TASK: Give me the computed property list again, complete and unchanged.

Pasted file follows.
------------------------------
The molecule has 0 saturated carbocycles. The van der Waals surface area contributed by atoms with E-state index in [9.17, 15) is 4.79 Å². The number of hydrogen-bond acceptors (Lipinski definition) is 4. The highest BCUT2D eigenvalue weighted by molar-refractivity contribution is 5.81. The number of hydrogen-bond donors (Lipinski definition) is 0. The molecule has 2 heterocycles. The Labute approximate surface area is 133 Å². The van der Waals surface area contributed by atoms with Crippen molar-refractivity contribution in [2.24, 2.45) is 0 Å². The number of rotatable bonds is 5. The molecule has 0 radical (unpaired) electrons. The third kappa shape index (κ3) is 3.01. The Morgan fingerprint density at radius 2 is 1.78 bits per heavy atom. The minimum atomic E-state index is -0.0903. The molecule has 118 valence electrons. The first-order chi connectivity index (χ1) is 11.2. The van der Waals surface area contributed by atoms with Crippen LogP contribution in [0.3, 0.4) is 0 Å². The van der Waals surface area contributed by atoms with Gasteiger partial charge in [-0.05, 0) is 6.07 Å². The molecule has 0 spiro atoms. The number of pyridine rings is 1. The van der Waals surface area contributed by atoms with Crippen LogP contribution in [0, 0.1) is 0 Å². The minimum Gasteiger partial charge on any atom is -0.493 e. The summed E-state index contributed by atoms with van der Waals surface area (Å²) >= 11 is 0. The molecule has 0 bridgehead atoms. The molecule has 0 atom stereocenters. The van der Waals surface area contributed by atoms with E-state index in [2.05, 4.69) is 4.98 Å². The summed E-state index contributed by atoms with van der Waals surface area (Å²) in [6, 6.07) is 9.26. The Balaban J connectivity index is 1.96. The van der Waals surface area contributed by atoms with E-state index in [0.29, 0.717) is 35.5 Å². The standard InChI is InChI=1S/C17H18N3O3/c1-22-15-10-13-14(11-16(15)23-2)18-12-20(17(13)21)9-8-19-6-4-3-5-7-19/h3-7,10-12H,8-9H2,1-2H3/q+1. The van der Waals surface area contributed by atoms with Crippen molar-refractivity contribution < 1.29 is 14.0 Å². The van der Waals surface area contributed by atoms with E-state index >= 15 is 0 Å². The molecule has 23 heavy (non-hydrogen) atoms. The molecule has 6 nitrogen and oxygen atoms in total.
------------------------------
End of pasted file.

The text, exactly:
The molecule has 0 saturated carbocycles. The van der Waals surface area contributed by atoms with E-state index in [9.17, 15) is 4.79 Å². The number of hydrogen-bond acceptors (Lipinski definition) is 4. The highest BCUT2D eigenvalue weighted by molar-refractivity contribution is 5.81. The number of hydrogen-bond donors (Lipinski definition) is 0. The molecule has 2 heterocycles. The Labute approximate surface area is 133 Å². The van der Waals surface area contributed by atoms with Crippen molar-refractivity contribution in [2.24, 2.45) is 0 Å². The number of rotatable bonds is 5. The molecule has 0 radical (unpaired) electrons. The third kappa shape index (κ3) is 3.01. The Morgan fingerprint density at radius 2 is 1.78 bits per heavy atom. The minimum atomic E-state index is -0.0903. The molecule has 118 valence electrons. The first-order chi connectivity index (χ1) is 11.2. The van der Waals surface area contributed by atoms with Crippen LogP contribution in [0.3, 0.4) is 0 Å². The van der Waals surface area contributed by atoms with Gasteiger partial charge in [-0.05, 0) is 6.07 Å². The molecule has 0 spiro atoms. The number of pyridine rings is 1. The van der Waals surface area contributed by atoms with Crippen LogP contribution in [0, 0.1) is 0 Å². The minimum Gasteiger partial charge on any atom is -0.493 e. The summed E-state index contributed by atoms with van der Waals surface area (Å²) >= 11 is 0. The molecule has 0 bridgehead atoms. The molecule has 0 atom stereocenters. The van der Waals surface area contributed by atoms with E-state index in [2.05, 4.69) is 4.98 Å². The summed E-state index contributed by atoms with van der Waals surface area (Å²) in [6, 6.07) is 9.26. The Balaban J connectivity index is 1.96. The van der Waals surface area contributed by atoms with E-state index in [0.29, 0.717) is 35.5 Å². The standard InChI is InChI=1S/C17H18N3O3/c1-22-15-10-13-14(11-16(15)23-2)18-12-20(17(13)21)9-8-19-6-4-3-5-7-19/h3-7,10-12H,8-9H2,1-2H3/q+1. The van der Waals surface area contributed by atoms with Crippen molar-refractivity contribution < 1.29 is 14.0 Å². The van der Waals surface area contributed by atoms with E-state index >= 15 is 0 Å². The molecule has 23 heavy (non-hydrogen) atoms. The molecule has 6 nitrogen and oxygen atoms in total.